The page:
I am back at the BAJ building this morning for Day 2 of the Symposium. Overnight I have been reflecting on the incredible learning and insights I experienced yesterday as well as the generosity of spirit of the Balmaceda Arte Joven team. I have also been considering the film we watched yesterday of the work of Alicia Vega (‘100 Children Waiting for a Train’). Alicia is a film practitioner and workshop leader – and, as well as working as a film professional, worked for over 30 years in a very deprived area of Santiago, including during the Pinochet era. This has struck a real resonance for me and is a fantastic example of the real difference the arts can make to the lives of children and young people.
This morning I learnt that one of the children who took part in Saturday film workshops with Alicia in the 1980s went on to study architecture and now works in cultural management and advocates for the value and benefits of the work he himself experienced. Apparently his home is filled with film and videos! He has not seen Alicia since the 1980s, but will meet her again for the first time later today. It should be a moving occasion. I would like to show the film to Artswork staff.
After the opening speech setting off the 2nd day of the Symposium, Cristiano Gallegos gave a presentation of Santiago es Mio – a programme of residencies in different communities across parts of Chile. Cristiano spoke about residencies being a space of protection to help develop creative process and work – to build a utopia in places working through and with a collective voice to think about that utopia. He gave an overview of the 11 x 6-month residencies in 11 neighbourhoods. The approach was to integrate the artist into the local community to learn and understand its cultural capital, and then intertwine this with the artist’s own creative interests and processes. Through the residencies, each community worked with the artist to build a new history and memory. It was also important that the community could continue with the artistic activities beyond the project and be empowered to continue to build their own cultural capital going forward. Viviane Bravo, one of the artists involved then shared some of the work she had undertaken. She spoke about Topofilia, Archive del Presente. She outlined how in working with different age groups that, when dealing with memories, the older generation bring their traumas in through these memories.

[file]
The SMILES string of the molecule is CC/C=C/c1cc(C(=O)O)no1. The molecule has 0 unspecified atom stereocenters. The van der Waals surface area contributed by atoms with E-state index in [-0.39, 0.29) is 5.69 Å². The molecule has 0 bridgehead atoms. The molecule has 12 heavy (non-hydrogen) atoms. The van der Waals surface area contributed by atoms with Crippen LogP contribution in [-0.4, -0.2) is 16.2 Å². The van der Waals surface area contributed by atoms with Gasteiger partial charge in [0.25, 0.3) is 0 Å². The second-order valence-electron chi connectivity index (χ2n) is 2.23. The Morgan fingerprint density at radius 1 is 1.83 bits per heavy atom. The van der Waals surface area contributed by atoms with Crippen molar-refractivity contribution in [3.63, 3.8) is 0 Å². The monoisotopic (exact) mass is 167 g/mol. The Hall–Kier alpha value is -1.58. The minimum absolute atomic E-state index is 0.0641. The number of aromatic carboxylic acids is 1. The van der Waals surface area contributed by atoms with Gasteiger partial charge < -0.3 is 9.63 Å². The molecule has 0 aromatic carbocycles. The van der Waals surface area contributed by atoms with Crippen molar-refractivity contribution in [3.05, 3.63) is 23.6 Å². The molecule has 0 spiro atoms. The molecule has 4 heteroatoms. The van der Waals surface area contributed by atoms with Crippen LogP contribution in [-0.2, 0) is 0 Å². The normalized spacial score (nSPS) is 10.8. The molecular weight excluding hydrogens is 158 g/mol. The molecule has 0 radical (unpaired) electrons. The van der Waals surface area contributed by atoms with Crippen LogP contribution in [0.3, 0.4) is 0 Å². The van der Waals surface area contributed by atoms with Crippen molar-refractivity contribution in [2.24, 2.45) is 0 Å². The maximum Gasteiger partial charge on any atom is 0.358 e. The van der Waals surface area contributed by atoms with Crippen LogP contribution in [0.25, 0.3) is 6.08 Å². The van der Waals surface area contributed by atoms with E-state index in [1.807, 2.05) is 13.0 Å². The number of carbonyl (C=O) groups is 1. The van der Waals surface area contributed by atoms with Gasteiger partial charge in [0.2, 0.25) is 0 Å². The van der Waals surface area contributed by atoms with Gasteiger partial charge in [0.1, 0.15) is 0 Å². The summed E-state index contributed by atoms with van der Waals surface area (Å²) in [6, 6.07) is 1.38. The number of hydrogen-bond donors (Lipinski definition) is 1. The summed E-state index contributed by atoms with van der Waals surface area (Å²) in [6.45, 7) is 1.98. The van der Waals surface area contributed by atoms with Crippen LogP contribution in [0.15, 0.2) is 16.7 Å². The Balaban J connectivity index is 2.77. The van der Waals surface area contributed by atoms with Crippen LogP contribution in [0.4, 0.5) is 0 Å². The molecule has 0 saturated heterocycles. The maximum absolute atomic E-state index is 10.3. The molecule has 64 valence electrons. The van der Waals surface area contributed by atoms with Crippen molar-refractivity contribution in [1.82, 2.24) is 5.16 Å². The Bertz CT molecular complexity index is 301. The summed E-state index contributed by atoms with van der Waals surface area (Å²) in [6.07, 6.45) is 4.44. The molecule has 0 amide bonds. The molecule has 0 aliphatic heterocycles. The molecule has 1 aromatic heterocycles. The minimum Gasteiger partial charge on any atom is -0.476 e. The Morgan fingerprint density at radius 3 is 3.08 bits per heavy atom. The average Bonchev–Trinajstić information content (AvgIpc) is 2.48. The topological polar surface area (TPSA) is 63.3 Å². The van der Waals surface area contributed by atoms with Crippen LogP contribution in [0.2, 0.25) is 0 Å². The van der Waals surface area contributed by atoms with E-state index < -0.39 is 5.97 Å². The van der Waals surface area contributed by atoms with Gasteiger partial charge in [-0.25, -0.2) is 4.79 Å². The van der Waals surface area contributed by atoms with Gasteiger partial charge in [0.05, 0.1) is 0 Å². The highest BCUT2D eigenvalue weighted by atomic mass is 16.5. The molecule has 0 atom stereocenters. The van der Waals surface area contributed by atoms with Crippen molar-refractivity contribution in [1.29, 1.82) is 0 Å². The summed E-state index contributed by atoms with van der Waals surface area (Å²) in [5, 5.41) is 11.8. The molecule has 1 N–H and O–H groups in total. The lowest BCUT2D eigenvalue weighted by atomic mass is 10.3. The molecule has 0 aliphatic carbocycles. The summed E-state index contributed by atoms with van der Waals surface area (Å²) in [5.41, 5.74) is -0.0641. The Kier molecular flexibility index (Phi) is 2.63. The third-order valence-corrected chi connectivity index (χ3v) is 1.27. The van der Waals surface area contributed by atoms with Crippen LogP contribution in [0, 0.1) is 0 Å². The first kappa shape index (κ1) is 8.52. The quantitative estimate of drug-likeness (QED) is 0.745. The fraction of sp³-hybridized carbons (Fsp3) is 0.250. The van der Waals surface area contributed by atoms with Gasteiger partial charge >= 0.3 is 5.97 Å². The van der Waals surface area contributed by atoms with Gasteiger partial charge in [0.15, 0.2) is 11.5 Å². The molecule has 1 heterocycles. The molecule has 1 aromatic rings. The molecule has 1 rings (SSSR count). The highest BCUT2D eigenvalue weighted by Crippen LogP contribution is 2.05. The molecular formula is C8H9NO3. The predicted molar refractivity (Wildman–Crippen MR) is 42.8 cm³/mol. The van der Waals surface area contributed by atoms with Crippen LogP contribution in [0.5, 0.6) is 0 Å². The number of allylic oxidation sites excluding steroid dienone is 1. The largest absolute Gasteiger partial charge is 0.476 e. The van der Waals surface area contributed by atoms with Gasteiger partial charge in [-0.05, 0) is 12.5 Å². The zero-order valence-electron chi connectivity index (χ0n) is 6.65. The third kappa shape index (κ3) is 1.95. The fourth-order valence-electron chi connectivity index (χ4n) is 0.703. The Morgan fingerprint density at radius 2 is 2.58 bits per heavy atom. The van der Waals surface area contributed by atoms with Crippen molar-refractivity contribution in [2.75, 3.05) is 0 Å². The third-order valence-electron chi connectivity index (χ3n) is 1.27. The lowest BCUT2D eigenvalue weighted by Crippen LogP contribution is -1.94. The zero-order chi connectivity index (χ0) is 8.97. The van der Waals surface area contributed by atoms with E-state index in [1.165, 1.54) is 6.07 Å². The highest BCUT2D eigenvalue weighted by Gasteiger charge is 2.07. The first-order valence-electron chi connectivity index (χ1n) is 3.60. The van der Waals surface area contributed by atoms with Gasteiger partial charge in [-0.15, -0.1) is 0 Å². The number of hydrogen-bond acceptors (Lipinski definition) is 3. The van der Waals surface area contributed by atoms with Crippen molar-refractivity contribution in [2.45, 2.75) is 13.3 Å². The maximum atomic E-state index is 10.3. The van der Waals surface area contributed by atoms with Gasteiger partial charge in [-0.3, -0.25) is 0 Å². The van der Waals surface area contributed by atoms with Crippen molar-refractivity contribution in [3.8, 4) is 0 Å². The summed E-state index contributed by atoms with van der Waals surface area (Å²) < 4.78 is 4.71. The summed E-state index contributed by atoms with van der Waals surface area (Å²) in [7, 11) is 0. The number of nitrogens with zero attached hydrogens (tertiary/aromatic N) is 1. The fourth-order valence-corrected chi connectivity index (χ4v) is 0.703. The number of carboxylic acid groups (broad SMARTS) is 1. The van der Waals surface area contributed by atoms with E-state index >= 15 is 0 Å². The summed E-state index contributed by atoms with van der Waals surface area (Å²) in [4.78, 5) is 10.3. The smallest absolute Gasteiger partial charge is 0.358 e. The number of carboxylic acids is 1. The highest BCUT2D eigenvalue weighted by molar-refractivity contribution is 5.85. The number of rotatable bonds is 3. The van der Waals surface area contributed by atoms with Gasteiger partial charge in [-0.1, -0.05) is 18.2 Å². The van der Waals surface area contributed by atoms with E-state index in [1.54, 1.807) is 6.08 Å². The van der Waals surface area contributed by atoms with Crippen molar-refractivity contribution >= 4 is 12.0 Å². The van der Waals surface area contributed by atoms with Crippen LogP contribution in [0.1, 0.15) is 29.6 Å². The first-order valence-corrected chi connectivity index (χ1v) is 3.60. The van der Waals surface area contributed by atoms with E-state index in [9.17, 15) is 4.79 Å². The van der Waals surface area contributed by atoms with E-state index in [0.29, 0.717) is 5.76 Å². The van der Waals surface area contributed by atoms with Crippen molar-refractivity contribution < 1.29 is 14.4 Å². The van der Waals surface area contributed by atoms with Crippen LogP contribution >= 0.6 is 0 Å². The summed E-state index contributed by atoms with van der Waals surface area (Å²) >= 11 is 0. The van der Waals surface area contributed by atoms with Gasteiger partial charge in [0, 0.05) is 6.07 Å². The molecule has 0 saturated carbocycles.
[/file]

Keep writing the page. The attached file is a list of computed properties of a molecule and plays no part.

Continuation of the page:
Nick Owen, CEO of The Mighty Creatives gave the second presentation of the morning: ‘How can arts and culture improve cohesion between migrant communities and host communities’. He shared The Mighty Creatives Risk Change model and talked about the approach of a large scale European Project working with a range of countries covering a range of issues
He outlined progress and findings to date:
- 4 artist residencies
- A conference focused on developing skills of writers
- ‘Heroic journey’ – to move away from migrants as problems
- Training trainers programmes
- Yes – arts and culture can make a difference: www.voicesofculture.eu
- Inform policy makers - culture makes needs visible
What are success factors to date
- Build in skills of refugees – i.e. regard them as skilled
- Provide safe spaces emotionally and physical
- Work from community level
- Use research methodologies
- Focus on process and product
- Encourage external evaluation
- Provide opportunities for positive interaction
- Invest in mediation
- Get local leaders and opinion formers involved to counteract myths and negative stories
- Don’t assume – build links with wide range of partners including e.g. Faith communities
- Not too many one off events
- This work takes time – running a marathon not a quick sprint